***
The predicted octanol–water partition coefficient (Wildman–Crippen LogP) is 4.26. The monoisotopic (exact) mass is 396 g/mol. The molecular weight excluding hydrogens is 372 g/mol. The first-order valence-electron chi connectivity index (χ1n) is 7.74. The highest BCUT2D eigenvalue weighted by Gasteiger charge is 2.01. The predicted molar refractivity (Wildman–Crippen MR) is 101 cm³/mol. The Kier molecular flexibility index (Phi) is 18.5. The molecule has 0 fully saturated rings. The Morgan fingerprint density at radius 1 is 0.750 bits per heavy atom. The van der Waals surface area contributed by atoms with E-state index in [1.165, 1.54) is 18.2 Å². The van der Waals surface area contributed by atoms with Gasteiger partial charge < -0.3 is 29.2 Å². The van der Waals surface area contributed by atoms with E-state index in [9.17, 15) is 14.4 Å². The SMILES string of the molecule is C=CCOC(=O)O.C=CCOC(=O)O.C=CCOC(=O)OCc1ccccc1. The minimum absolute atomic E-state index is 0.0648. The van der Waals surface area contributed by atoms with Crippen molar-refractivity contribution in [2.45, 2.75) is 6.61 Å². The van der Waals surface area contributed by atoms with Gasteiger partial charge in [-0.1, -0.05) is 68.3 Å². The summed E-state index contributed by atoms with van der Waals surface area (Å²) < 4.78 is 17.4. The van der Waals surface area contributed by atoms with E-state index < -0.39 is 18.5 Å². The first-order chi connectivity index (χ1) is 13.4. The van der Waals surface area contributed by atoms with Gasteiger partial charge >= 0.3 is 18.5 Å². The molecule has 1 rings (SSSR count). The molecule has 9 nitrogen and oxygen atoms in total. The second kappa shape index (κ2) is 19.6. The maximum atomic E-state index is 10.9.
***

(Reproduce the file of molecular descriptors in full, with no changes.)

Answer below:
The predicted octanol–water partition coefficient (Wildman–Crippen LogP) is 4.26. The monoisotopic (exact) mass is 396 g/mol. The molecular weight excluding hydrogens is 372 g/mol. The first-order valence-electron chi connectivity index (χ1n) is 7.74. The highest BCUT2D eigenvalue weighted by Gasteiger charge is 2.01. The predicted molar refractivity (Wildman–Crippen MR) is 101 cm³/mol. The Kier molecular flexibility index (Phi) is 18.5. The molecule has 0 fully saturated rings. The Morgan fingerprint density at radius 1 is 0.750 bits per heavy atom. The van der Waals surface area contributed by atoms with E-state index in [1.165, 1.54) is 18.2 Å². The van der Waals surface area contributed by atoms with Gasteiger partial charge < -0.3 is 29.2 Å². The van der Waals surface area contributed by atoms with E-state index in [9.17, 15) is 14.4 Å². The SMILES string of the molecule is C=CCOC(=O)O.C=CCOC(=O)O.C=CCOC(=O)OCc1ccccc1. The minimum absolute atomic E-state index is 0.0648. The van der Waals surface area contributed by atoms with Crippen molar-refractivity contribution in [2.45, 2.75) is 6.61 Å². The van der Waals surface area contributed by atoms with Gasteiger partial charge in [-0.1, -0.05) is 68.3 Å². The summed E-state index contributed by atoms with van der Waals surface area (Å²) < 4.78 is 17.4. The van der Waals surface area contributed by atoms with E-state index < -0.39 is 18.5 Å². The first-order chi connectivity index (χ1) is 13.4. The van der Waals surface area contributed by atoms with Gasteiger partial charge >= 0.3 is 18.5 Å². The molecule has 1 rings (SSSR count). The molecule has 9 nitrogen and oxygen atoms in total. The second kappa shape index (κ2) is 19.6. The maximum atomic E-state index is 10.9.